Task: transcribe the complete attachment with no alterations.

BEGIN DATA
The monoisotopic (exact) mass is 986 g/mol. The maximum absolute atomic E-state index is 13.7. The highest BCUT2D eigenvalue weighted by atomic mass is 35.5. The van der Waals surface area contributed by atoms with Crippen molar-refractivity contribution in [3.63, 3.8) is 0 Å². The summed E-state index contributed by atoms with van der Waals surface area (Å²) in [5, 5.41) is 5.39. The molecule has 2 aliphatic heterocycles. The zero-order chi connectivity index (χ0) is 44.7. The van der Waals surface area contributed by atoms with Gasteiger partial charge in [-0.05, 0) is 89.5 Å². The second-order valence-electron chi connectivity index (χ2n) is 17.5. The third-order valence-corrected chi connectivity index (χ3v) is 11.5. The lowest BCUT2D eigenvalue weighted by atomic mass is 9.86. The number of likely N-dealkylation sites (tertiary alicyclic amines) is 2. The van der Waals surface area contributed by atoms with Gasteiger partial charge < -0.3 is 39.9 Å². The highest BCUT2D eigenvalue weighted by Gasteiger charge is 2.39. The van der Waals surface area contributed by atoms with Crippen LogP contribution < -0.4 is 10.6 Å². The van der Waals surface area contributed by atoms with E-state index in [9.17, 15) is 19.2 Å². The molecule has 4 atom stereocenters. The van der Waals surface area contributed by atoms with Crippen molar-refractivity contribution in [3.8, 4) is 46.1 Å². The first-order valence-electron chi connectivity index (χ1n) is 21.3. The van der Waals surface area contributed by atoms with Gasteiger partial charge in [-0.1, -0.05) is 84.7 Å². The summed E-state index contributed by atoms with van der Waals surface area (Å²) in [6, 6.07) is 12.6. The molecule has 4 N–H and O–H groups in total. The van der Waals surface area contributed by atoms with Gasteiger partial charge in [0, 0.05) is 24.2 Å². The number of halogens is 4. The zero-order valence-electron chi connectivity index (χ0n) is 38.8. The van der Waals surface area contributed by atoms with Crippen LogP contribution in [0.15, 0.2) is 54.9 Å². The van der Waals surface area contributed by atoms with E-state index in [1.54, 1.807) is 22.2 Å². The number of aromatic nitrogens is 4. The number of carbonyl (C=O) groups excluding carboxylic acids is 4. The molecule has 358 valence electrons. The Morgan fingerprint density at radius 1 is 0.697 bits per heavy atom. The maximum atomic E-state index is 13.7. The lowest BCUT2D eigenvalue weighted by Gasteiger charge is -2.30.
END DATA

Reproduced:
The monoisotopic (exact) mass is 986 g/mol. The maximum absolute atomic E-state index is 13.7. The highest BCUT2D eigenvalue weighted by atomic mass is 35.5. The van der Waals surface area contributed by atoms with Crippen molar-refractivity contribution in [3.63, 3.8) is 0 Å². The summed E-state index contributed by atoms with van der Waals surface area (Å²) in [5, 5.41) is 5.39. The molecule has 2 aliphatic heterocycles. The zero-order chi connectivity index (χ0) is 44.7. The van der Waals surface area contributed by atoms with Gasteiger partial charge in [-0.05, 0) is 89.5 Å². The second-order valence-electron chi connectivity index (χ2n) is 17.5. The third-order valence-corrected chi connectivity index (χ3v) is 11.5. The lowest BCUT2D eigenvalue weighted by atomic mass is 9.86. The number of likely N-dealkylation sites (tertiary alicyclic amines) is 2. The van der Waals surface area contributed by atoms with Gasteiger partial charge < -0.3 is 39.9 Å². The highest BCUT2D eigenvalue weighted by Gasteiger charge is 2.39. The van der Waals surface area contributed by atoms with Crippen LogP contribution < -0.4 is 10.6 Å². The van der Waals surface area contributed by atoms with E-state index in [9.17, 15) is 19.2 Å². The molecule has 4 atom stereocenters. The van der Waals surface area contributed by atoms with Crippen molar-refractivity contribution in [3.8, 4) is 46.1 Å². The first-order valence-electron chi connectivity index (χ1n) is 21.3. The van der Waals surface area contributed by atoms with Gasteiger partial charge in [-0.1, -0.05) is 84.7 Å². The summed E-state index contributed by atoms with van der Waals surface area (Å²) in [6, 6.07) is 12.6. The molecule has 4 N–H and O–H groups in total. The van der Waals surface area contributed by atoms with Gasteiger partial charge in [0, 0.05) is 24.2 Å². The number of halogens is 4. The zero-order valence-electron chi connectivity index (χ0n) is 38.8. The van der Waals surface area contributed by atoms with Crippen LogP contribution in [0.15, 0.2) is 54.9 Å². The van der Waals surface area contributed by atoms with E-state index in [1.54, 1.807) is 22.2 Å². The number of aromatic nitrogens is 4. The number of carbonyl (C=O) groups excluding carboxylic acids is 4. The molecule has 358 valence electrons. The Morgan fingerprint density at radius 1 is 0.697 bits per heavy atom. The maximum atomic E-state index is 13.7. The lowest BCUT2D eigenvalue weighted by Gasteiger charge is -2.30.